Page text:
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SFU Health and Counselling Services
Registered Clinical Counsellor

Woman in front a road sign
It’s a very intuitive notion, studying something you like. But, in an age of recession and relentless consumerism, it often gets lost in the mix. It might be worth some deeper thought
Canada Line

There I was, waiting for the next ridiculously overcrowded sardine can of a train on my way home after work last night, pleasantly minding my own business, leaning inconspicuously against the wall, when it caught my eye: a headline running across the big flat screen tv that Skytrain stations have these days: ‘Majority of People Regret Their Major in University,’ or something to that effect.

From what I could gather from the single paragraph, 10 second description of the story, a survey had been done of people in mid-career, and the results showed a large percentage of them would have chosen a different major if they had the chance, or the knowledge they have now. It didn’t really strike me as newsworthy at the time. I must have had other things on my mind: How many people would I have to subtly outmaneuver to successfully cram into that last spot on the train, right against the door? How would the Oilers do against Minnesota? (Answer: sadly, not well). Did I really want to go for a run when I got home? (Answer: not by a long shot, but I found a way). Would it be somehow possible to make dinner without having to go to the store for groceries? (Answer: proudly, yes).

Life’s plenty complicated without having to contemplate the significance of “news” items whilst traveling from point A to point B. However, I became aware on my relatively more comfortable commute this morning that I didn’t yet have anything picked out to write about, and I recalled that Canada Line screen and its seemingly inconsequential little news story, and some sort of light bulb mechanism clicked on in my sluggish, still-processing-that-first-coffee brain.

Drink Coffee, Do stupid things faster poster

I spend a lot of my work day encouraging students to follow their own path, in one way or another. True, sometimes it’s hard to see a path, but that doesn’t mean that one is not being travelled. Many times students only realize that they’re studying something that they’re just not interested in after their complete lack of motivation leads to poor results. In some cases, they’re able to stick it out until the endof their degree through sheer strength of will. In far too many cases, the result is instead a letter from the university asking them to withdraw.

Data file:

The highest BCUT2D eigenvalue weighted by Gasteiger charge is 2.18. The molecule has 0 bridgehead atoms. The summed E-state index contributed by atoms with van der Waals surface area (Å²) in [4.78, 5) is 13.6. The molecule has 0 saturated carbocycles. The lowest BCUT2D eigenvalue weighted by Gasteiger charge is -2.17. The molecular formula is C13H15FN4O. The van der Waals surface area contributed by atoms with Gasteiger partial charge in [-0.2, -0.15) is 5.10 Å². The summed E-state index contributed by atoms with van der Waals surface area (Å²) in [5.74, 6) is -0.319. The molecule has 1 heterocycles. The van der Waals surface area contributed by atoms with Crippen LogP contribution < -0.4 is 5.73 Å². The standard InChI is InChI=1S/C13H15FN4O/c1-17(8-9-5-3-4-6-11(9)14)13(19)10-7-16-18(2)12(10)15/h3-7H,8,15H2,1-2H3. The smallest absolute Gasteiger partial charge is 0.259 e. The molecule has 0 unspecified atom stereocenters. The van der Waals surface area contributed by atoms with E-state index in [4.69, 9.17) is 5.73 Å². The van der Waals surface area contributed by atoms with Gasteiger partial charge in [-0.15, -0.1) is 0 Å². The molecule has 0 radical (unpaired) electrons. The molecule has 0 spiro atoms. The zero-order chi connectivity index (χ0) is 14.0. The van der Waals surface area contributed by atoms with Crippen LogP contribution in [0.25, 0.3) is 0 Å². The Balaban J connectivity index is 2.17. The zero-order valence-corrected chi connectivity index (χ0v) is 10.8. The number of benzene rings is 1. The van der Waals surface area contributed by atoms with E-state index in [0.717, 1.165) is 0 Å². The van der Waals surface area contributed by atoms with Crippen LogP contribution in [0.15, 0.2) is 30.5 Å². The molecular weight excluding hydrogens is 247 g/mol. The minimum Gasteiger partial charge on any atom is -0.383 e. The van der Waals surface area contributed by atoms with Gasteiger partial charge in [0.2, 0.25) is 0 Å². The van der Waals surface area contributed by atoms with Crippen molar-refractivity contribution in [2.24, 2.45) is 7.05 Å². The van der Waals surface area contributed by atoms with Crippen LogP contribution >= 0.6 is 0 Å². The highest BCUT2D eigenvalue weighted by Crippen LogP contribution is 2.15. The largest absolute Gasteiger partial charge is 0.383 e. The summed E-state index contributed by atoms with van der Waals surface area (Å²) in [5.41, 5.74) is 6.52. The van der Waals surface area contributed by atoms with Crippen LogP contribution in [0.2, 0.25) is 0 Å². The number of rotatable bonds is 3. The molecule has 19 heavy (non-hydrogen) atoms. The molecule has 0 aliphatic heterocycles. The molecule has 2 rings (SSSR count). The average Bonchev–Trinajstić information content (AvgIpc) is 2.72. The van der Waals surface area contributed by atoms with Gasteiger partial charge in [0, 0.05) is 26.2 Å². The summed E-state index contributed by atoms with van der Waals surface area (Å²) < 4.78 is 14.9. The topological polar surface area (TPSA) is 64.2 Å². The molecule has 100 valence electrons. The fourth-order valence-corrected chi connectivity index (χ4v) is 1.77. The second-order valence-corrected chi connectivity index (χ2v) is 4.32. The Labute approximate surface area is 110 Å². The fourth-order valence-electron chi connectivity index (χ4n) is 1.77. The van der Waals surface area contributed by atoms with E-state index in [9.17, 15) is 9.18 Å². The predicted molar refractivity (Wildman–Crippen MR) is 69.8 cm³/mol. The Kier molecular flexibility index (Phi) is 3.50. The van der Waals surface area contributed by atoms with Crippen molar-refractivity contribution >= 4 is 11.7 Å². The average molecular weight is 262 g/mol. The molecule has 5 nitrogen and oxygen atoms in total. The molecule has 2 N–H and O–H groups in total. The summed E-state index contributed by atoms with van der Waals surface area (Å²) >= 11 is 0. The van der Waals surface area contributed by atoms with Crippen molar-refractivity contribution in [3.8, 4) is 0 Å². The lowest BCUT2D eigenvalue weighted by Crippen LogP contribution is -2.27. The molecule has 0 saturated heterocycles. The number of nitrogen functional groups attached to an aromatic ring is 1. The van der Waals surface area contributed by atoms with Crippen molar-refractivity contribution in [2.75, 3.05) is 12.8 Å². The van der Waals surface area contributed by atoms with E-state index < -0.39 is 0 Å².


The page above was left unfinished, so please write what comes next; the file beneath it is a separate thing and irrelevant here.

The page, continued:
It might sound like the latter is the worse outcome, and fair enough – try finding a person who could take that hit without a serious blow to their self esteem. But ponder this: the student who puts a ton of work into a degree with a major they’re not really interested in looks back 5 or 10 years after graduation, and is probably one of those people in the aforementioned survey that says they wish they had chosen a different major when they had the chance. Might be that they’re stuck doing work that they just don’t find interesting or rewarding, or working an entry-level job in a field that’s totally unrelated to what they trained for.

How about that student who was asked to withdraw? Could be that that was the wake-up call for that student to try and figure out what they really like doing. In 10 years they could easily have done a totally different degree and could be in a position where they’re flowing in a positive direction, doing or studying something because they believe what they’re doing has worth, meaning, or is just fun to do.

It’s a very intuitive notion, studying something you like. But, in an age of recession and relentless consumerism, it often gets lost in the mix. It might be worth some deeper thought.

I decided to change my major – heck, even my degree program – back when I was doing my undergraduate at the U of A and UBC. Would you guess that a student in a BSc program in General Science would transfer to a BA in Psychology? My guess is no. But the decision was 100% to do with my interest level in psychology, that I just didn’t know about until I took a psychology course.

And, perhaps predictably, my GPA went up, and it didn’t seem like I was doing nearly as much work to do it.

Are you thinking of changing your major? Talk to an academic advisor to see what you would have to do. If you need some help finding your direction, we’re always happy at Career Services to give you some tools to do just that.

Beyond the Blog

SFU Health and Counselling Services
Registered Clinical Counsellor
David Lindskoog is a Registered Clinical Counsellor at Health & Counselling who used to work as a Career Advisor with Career Services. David is passionate about suicide prevention, social justice, career and professional development concerns, and the use of role-playing games in therapy. Check out his group: Dungeons & Worry Dragons. While you're here, check out Dave's Diary! It is an ongoing series of journal entries touching on various aspects related to careers and well-being. Want to hear Dave's thoughts on a particular topic?  Send him an email, and he'll do his best to include it in his next post!  
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Oct 15, 2010

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